New TAS Research Studies on Tax Compliance. Volume 2 of the report contains six research studies, including three that relate directly to tax compliance:
  • An assessment of accuracy-related penalties imposed on Schedule C filers found that penalties do not increase future reporting compliance.
  • A comparison of the effectiveness of Revenue Officers (ROs) and the IRS’s Automated Collection System (ACS) in addressing employment tax liabilities found that ROs collected more dollars and resolved delinquencies more quickly than ACS, but neither channel was effective at promoting future tax compliance.
  • A study regarding tax compliance by sole proprietors found that taxpayer service and social norms were the two most influential factors affecting compliance behavior.  Contrary to expectation, the study found that traditional deterrence theory did not play a role in promoting compliance, possibly because sole proprietors were particularly motivated by short-term cash flow needs.
Volume 2 also contains an analysis designed to further the National Taxpayer Advocate’s 2009 recommendation that the IRS develop a plan and timeline to achieve an accelerated third-party information reporting and document-matching system. The analysis describes the steps that must be taken and the benefits to taxpayers and the IRS of accelerating receipt and processing of third-party information reports, such as Forms W-2 and 1099.
   *           *           *           *           *
Please visit www.TaxpayerAdvocate.irs.gov/2013AnnualReport for more information about this report, including an Executive Summary and downloadable infographics on the Most Serious Problems.
Related Items: 
   *           *           *           *           *
About the Taxpayer Advocate Service
The Taxpayer Advocate Service is an independent organization within the IRS and is the taxpayer’s voice at the IRS. TAS employees help taxpayers who are experiencing financial difficulties, such as not being able to provide necessities like housing, transportation, or food; taxpayers who are seeking help in resolving problems with the IRS; and taxpayers who believe an IRS system or procedure is not working as it should. If you believe you are eligible for TAS assistance, you can reach TAS by calling 877–777–4778 (toll-free).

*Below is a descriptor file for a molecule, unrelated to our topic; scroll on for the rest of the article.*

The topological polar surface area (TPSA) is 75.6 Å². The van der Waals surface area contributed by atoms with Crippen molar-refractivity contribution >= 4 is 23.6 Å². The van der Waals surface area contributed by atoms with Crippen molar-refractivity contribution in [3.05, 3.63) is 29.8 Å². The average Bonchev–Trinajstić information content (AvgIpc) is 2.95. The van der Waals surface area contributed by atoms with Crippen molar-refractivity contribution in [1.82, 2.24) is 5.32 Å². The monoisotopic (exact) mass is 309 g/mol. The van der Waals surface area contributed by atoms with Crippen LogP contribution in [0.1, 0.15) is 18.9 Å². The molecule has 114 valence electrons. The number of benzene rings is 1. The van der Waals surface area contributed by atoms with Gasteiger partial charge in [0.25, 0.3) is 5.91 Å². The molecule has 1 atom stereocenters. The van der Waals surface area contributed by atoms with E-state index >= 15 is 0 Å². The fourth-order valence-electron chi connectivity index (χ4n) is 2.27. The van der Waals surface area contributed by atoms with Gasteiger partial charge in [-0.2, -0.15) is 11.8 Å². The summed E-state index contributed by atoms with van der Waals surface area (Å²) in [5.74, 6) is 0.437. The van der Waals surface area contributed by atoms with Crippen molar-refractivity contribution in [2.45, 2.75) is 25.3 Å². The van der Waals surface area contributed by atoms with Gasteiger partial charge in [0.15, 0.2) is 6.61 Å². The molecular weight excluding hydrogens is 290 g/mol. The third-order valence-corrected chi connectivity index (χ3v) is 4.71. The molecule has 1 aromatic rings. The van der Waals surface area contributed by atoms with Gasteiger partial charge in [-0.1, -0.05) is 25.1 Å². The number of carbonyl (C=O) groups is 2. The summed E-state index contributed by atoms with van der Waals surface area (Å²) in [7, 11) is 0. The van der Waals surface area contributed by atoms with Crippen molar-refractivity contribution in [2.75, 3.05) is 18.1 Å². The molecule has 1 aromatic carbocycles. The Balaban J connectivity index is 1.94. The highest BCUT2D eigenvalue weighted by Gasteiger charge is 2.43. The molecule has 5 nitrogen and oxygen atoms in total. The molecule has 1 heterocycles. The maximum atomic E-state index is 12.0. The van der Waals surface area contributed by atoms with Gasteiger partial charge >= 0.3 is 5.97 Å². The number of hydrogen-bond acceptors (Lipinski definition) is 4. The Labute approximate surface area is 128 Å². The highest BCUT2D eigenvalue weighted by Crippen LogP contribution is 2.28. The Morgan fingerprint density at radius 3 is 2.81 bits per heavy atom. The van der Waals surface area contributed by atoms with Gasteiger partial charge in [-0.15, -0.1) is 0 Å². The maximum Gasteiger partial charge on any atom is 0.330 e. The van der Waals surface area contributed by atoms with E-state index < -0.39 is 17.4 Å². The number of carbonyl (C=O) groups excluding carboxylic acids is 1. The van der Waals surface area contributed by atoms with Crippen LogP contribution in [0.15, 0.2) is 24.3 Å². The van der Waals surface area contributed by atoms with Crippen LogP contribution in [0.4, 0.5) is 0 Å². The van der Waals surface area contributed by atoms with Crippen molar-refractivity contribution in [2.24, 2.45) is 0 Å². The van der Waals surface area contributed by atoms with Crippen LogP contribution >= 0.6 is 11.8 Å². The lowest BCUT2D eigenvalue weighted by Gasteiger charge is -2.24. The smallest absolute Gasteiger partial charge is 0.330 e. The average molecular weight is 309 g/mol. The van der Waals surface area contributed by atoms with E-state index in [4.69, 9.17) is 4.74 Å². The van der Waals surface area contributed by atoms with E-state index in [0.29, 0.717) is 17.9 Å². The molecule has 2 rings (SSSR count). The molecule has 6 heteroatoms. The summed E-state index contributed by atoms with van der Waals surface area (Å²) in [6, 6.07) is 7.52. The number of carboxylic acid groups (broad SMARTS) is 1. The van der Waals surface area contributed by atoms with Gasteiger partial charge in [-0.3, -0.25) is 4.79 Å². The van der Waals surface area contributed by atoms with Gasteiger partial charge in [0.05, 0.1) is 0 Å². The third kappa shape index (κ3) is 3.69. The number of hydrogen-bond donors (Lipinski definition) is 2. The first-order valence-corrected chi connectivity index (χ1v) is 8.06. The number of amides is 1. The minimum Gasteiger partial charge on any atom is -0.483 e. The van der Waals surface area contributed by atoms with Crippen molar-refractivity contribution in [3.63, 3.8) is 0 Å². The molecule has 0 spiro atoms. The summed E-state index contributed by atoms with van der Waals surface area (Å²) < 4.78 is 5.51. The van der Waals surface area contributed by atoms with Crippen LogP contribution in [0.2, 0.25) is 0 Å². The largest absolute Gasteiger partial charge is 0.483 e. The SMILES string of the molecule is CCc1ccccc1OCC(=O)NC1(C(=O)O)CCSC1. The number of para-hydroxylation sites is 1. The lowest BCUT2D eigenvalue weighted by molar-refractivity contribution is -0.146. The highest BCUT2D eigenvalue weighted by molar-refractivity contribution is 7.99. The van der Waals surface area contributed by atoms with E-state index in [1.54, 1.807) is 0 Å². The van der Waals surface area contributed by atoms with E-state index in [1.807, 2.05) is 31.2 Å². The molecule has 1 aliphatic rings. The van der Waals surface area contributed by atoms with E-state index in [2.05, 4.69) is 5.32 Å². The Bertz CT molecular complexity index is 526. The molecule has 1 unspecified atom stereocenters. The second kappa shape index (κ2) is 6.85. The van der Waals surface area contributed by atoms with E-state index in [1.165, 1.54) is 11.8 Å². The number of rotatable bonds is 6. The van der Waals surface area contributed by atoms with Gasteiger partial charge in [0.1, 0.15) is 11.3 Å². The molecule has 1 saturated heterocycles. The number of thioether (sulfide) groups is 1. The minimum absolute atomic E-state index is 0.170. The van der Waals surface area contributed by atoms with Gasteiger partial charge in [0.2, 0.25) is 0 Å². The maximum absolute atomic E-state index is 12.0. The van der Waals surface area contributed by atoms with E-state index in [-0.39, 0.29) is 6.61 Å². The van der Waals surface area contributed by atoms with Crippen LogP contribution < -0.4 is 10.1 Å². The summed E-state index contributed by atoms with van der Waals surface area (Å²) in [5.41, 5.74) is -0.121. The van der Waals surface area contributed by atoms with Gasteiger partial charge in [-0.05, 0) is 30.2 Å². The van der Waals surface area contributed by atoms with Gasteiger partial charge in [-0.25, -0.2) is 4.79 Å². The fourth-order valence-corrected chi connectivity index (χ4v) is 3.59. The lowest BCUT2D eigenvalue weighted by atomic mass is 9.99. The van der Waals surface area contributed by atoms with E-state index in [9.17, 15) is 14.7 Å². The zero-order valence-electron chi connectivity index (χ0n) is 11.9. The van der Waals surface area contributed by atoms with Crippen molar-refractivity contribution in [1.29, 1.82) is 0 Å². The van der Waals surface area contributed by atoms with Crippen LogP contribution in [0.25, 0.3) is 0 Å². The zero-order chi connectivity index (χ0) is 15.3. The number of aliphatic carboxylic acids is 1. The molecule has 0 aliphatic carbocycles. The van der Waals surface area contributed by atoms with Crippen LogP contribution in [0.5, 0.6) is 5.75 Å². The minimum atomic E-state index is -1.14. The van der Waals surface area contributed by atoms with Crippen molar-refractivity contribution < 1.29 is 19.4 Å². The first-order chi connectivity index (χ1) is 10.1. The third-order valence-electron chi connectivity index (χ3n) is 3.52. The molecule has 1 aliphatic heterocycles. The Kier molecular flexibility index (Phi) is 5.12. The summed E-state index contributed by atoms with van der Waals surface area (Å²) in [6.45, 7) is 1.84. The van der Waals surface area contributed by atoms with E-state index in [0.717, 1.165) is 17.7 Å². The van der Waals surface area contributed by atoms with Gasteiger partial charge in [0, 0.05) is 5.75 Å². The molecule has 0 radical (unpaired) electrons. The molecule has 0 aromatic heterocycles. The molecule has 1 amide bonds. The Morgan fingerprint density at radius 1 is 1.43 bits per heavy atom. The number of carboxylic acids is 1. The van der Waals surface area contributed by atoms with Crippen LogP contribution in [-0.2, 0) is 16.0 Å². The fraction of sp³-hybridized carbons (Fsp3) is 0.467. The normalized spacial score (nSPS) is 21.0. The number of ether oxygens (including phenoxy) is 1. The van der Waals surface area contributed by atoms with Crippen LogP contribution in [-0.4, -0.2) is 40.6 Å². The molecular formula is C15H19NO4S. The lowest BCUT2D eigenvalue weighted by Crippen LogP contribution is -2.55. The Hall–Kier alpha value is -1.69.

Thursday, January 23, 2014

With Tax Time Nearly Upon Us, Let's Look at Some Unique Tax Service Locations




With Tax Time Nearly Upon Us, Let's Look at Some Unique Tax Service Locations
//

My ex used to get his taxes done in the back of the same place where he got his hair cut (no wonder he had IRS problems all the time) which I guess is a big thing in San Francisco among the immigrant set. And it's not just San Francisco. We dug up a few questionable tax services joints, feel free to add your own.

Silver Spring, MD

Memphis, TN (and we have discussed Mo' Money before)

Bronx, NY Get your taxes done while your drawers dry!

Memphis, TN This can't be real, can it?

Oh dear Lord... you'd be better off utilizing the services of Business Cat.

 



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Former IRS Employee Pleads Guilty to Claiming $1.7M in Fraudulent Tax Refunds

Tuesday, January 14, 2014

Identity thieves gear up to steal your tax refund

Identity thieves gear up to steal your tax refund
Identity theft is already a serious problemthe No. 1 complaint to the FTCand tax-related identity theft is a growing part of this crime spree.

Friday, January 10, 2014

Members of Congress Won't Read This Bill

Members of Congress Won't Read This Bill

Passing bills to find out what's in them… that was so 2010, right?

Sadly, no.

Any day now, Congress is likely to release the trillion-dollar Trojan horse that is the spending bill for 2014. It's going to be big, and it's going to be rushed. And few members of Congress (if any) are going to read it all.

Government budgeting isn't supposed to be done this way.

It takes 12 spending bills to fund the entire government. But in an omnibus—the type of bill experts are expecting—Congress throws all of those together and just votes once on the whole thing.